And finally, there’s the sportsmanship question. Even the worst coaches teach their young team members the importance of playing fair, being a good winner and so on. One wonders, naively, why Rhodes is even doing this. Several of those giving public testimony asked why he couldn’t build the development somewhere else. Sure, he has the right to conduct his business and make money. But why at Red Rock? Why spoil the environment and promote urban sprawl? Why, when so many people are so passionately against it? Some members of the public seemed genuinely shocked that someone could value profit over the public good.

Toward the end of Jones’ and Sisolak’s conversation on KNPR today, the county commissioner asked the attorney if they could work together to restart negotiations with the BLM. Listeners and readers commenting on the story online suggested creating a fund to buy the property from Rhodes and turn it into a public park. That sounds like a nice win-win.

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Of course, before any of that can happen, we’ll see whether Save Red Rock scores its shot in court. If it does, the five commissioners who voted in favor of letting Gypsum Resources withdraw its 2016 plan will look like heroes. But if Save Red Rock fails to convince a judge that the 2011 plan has expired, no one wins … except, of course, the developer.

(Background: Rhodes bought the gypsum mine on top of Blue Diamond Hill in 2002. As a rural area of Clark County, the property is zoned for one house every two acres (give or take), but Rhodes has been trying for the last 15 years to build more than that. The community, county and state have fought him in a variety of venues, including the Supreme Court, and so far lost. In 2010, the county and Rhodes settled their lawsuit, agreeing that he would develop the land with input from the community.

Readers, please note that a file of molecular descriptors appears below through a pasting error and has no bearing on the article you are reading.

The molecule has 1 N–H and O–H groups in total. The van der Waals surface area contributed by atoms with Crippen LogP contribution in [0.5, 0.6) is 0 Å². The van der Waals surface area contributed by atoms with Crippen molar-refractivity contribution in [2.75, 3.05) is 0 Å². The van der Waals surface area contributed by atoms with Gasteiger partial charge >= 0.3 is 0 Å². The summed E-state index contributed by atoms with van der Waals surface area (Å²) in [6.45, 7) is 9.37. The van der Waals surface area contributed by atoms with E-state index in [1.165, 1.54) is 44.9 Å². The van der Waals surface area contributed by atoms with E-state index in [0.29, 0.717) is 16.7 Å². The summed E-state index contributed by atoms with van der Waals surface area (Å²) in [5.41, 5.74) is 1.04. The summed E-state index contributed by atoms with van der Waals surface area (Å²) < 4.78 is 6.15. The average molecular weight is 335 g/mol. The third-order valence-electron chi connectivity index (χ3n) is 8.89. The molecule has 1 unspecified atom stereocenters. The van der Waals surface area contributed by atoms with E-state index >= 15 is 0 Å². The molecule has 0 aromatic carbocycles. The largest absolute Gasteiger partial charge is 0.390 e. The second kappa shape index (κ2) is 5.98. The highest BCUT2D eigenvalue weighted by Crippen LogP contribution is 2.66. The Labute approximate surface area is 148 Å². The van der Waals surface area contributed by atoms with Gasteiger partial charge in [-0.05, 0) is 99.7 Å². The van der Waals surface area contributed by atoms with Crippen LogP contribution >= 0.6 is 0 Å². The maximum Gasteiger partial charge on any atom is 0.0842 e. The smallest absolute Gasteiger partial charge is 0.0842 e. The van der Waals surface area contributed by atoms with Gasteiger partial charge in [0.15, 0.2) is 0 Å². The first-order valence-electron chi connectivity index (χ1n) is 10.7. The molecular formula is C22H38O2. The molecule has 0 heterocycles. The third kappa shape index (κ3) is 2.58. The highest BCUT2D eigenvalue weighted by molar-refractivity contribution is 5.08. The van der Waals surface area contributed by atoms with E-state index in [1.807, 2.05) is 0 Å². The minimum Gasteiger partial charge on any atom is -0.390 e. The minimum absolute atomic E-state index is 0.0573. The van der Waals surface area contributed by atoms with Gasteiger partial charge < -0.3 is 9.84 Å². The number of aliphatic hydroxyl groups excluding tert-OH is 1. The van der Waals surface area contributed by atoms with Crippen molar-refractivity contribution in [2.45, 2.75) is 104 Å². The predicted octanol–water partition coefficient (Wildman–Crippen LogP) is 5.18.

The following year, he submitted a concept plan to the county; the county approved it with the condition that he incorporate a couple dozen elements to help preserve the peace and quiet. But that planning process was put on hold while the parties tried to negotiate a land swap with the BLM. Those negotiations stretched over several years and ultimately failed. The BLM said it was not its policy to take over land as ravaged by mining as Rhodes’ is. Then, in the summer of 2016, Gypsum Resources submitted another concept plan, which included several of the conditions laid out by the county in 2011. A vote on that plan was on the agenda for the County Commission meeting this week, and hundreds of people wearing red Save Red Rock T-shirts showed up to voice their opposition. State and national politicians, celebrities and community organizations were among those who testified over the course of seven hours.

But in the end, the commission didn’t vote on the 2016 concept plan. Instead, on the advice of its attorney, it moved to let Gypsum Resources withdraw that plan and go forward with the 2011 plan, which the attorney had determined (to the apparent surprise of many present, including at least two commissioners) was still in effect. The motion passed 5-2, and Gypsum Resources withdrew its concept plan. As of this writing, the county considers the 2011 plan still in effect, so that planning process will ostensibly pick up where it left off five years ago. Many questions remain about what that plan includes and how the details of it will be decided.)


Desert Companion welcomed Heidi Kyser as staff writer in January 2014. In 2018, she was promoted to senior writer and producer, working for both DC and State of Nevada. She produced KNPR’s first podcast, the Edward R. Murrow Regional Award-winning Native Nevada, in 2020. The following year, she returned her focus full-time to Desert Companion, becoming Deputy Editor, which meant she was next in line to take over when longtime editor Andrew Kiraly left in July 2022.